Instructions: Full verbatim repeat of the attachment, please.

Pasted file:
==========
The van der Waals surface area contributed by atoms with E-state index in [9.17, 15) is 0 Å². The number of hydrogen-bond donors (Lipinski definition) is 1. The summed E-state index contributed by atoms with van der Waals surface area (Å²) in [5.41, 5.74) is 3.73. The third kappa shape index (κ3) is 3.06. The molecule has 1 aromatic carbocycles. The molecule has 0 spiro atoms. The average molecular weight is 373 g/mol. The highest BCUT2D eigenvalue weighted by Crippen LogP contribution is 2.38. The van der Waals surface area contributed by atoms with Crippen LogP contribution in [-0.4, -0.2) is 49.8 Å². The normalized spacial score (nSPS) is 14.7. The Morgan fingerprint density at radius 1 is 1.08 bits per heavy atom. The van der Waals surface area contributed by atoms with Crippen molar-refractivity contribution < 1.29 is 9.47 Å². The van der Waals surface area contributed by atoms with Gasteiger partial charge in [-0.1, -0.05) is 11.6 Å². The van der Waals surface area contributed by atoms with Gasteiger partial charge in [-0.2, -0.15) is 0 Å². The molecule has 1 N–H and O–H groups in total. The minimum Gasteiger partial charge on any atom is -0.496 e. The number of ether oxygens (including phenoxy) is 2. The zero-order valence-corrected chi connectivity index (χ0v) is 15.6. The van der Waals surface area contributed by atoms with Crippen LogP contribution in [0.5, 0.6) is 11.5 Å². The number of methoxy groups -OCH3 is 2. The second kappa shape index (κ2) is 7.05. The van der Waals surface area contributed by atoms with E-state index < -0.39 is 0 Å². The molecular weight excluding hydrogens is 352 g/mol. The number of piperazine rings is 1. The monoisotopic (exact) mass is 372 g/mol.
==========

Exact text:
The van der Waals surface area contributed by atoms with E-state index in [9.17, 15) is 0 Å². The number of hydrogen-bond donors (Lipinski definition) is 1. The summed E-state index contributed by atoms with van der Waals surface area (Å²) in [5.41, 5.74) is 3.73. The third kappa shape index (κ3) is 3.06. The molecule has 1 aromatic carbocycles. The molecule has 0 spiro atoms. The average molecular weight is 373 g/mol. The highest BCUT2D eigenvalue weighted by Crippen LogP contribution is 2.38. The van der Waals surface area contributed by atoms with Crippen LogP contribution in [-0.4, -0.2) is 49.8 Å². The normalized spacial score (nSPS) is 14.7. The Morgan fingerprint density at radius 1 is 1.08 bits per heavy atom. The van der Waals surface area contributed by atoms with Crippen molar-refractivity contribution < 1.29 is 9.47 Å². The van der Waals surface area contributed by atoms with Gasteiger partial charge in [-0.1, -0.05) is 11.6 Å². The van der Waals surface area contributed by atoms with Gasteiger partial charge in [-0.2, -0.15) is 0 Å². The molecule has 1 N–H and O–H groups in total. The minimum Gasteiger partial charge on any atom is -0.496 e. The number of ether oxygens (including phenoxy) is 2. The zero-order valence-corrected chi connectivity index (χ0v) is 15.6. The van der Waals surface area contributed by atoms with Crippen LogP contribution in [0.5, 0.6) is 11.5 Å². The number of methoxy groups -OCH3 is 2. The second kappa shape index (κ2) is 7.05. The van der Waals surface area contributed by atoms with E-state index < -0.39 is 0 Å². The molecular weight excluding hydrogens is 352 g/mol. The number of piperazine rings is 1. The monoisotopic (exact) mass is 372 g/mol.